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American GPS Developer Accused Of Conflicting Loyalties

Article by: rob brady
Date: 3 Aug 2012

Professor Bradford Parkinson, the acclaimed "father of GPS", has been accused of having conflicting loyalties by the NASA inspector-general after it was revealed advice he issued to a company might have benefitted a GPS provider he owned shares in.

Parkinson, whose work developing GPS technology in the 70s won him his unofficial title, advised the company on their wireless networking plans as part of his work as a member of a NASA advisory committee.

He contacted the Federal Communications Commission to explain that an expansion of a wireless service by LightSquared, a telecommunications company, could disrupt GPS devices – something he has personal interest in as a shareholder for GPS service provider, Trimble.

In an investigation into the situation, the inspector-general concluded that Parkinson had not acted unethically – having previously disclosed his involvement with Trimble to NASA.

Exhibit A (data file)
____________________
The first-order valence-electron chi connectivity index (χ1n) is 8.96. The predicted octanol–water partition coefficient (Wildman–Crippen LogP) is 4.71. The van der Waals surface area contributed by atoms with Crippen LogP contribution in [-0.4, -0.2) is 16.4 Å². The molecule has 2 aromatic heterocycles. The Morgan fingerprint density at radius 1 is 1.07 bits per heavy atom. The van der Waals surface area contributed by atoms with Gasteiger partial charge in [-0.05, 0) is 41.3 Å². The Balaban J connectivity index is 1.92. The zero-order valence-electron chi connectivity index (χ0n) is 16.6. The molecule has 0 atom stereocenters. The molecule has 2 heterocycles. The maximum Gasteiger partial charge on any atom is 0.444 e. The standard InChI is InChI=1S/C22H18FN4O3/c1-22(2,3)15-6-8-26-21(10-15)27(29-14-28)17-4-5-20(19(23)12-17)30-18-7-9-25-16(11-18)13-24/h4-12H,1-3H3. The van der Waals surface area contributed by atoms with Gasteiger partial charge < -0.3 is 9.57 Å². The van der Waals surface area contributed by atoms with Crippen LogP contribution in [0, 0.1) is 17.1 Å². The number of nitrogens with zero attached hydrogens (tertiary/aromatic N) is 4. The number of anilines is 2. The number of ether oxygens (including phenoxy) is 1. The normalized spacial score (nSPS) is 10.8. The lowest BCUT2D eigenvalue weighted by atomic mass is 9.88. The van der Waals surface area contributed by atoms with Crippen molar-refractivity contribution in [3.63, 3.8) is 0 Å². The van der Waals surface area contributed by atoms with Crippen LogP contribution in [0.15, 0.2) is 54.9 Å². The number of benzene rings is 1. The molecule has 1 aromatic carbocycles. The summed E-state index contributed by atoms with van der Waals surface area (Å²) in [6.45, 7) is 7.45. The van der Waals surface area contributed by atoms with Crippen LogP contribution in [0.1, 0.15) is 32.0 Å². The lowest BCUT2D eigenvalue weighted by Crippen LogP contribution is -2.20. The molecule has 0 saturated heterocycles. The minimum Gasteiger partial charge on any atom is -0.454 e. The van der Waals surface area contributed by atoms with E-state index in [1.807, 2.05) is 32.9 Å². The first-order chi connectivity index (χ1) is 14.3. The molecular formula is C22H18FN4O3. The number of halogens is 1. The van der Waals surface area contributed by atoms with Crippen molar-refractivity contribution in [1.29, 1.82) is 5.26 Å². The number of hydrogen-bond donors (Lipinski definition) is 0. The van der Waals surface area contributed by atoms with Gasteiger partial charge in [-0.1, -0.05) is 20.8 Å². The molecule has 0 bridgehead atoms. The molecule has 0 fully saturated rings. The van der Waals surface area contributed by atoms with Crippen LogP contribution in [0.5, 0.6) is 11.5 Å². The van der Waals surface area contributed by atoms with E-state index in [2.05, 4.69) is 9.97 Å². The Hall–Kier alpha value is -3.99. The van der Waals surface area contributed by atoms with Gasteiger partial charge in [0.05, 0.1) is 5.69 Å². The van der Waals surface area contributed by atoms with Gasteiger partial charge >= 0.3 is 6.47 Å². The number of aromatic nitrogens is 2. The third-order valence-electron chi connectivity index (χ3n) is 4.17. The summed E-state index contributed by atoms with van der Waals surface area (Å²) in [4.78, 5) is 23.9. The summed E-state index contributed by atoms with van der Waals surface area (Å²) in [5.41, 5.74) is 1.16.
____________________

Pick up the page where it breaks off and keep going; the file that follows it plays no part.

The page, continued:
His advice was therefore deemed to have stemmed from a genuine interest to safeguard GPS technology rather than issuing from a mercenary desire to protect his own finances.
Whilst Parkinson is yet to comment on the findings, Vice President for Trimble, Jim Kirkland, claimed the professor had acted “in the best interest of the continued viability of GPS” before emphasising how millions of individuals now rely on this technology every day.

Despite the outcome, there are still questions over whether Parkinson should have been allowed to issue advice on a case in which he had such direct interest.

The inspector-general’s report on the situation has urged agency lawyers to instigate stricter regulation of committees such as these to ensure the risk of conflicting interests is significantly reduced.


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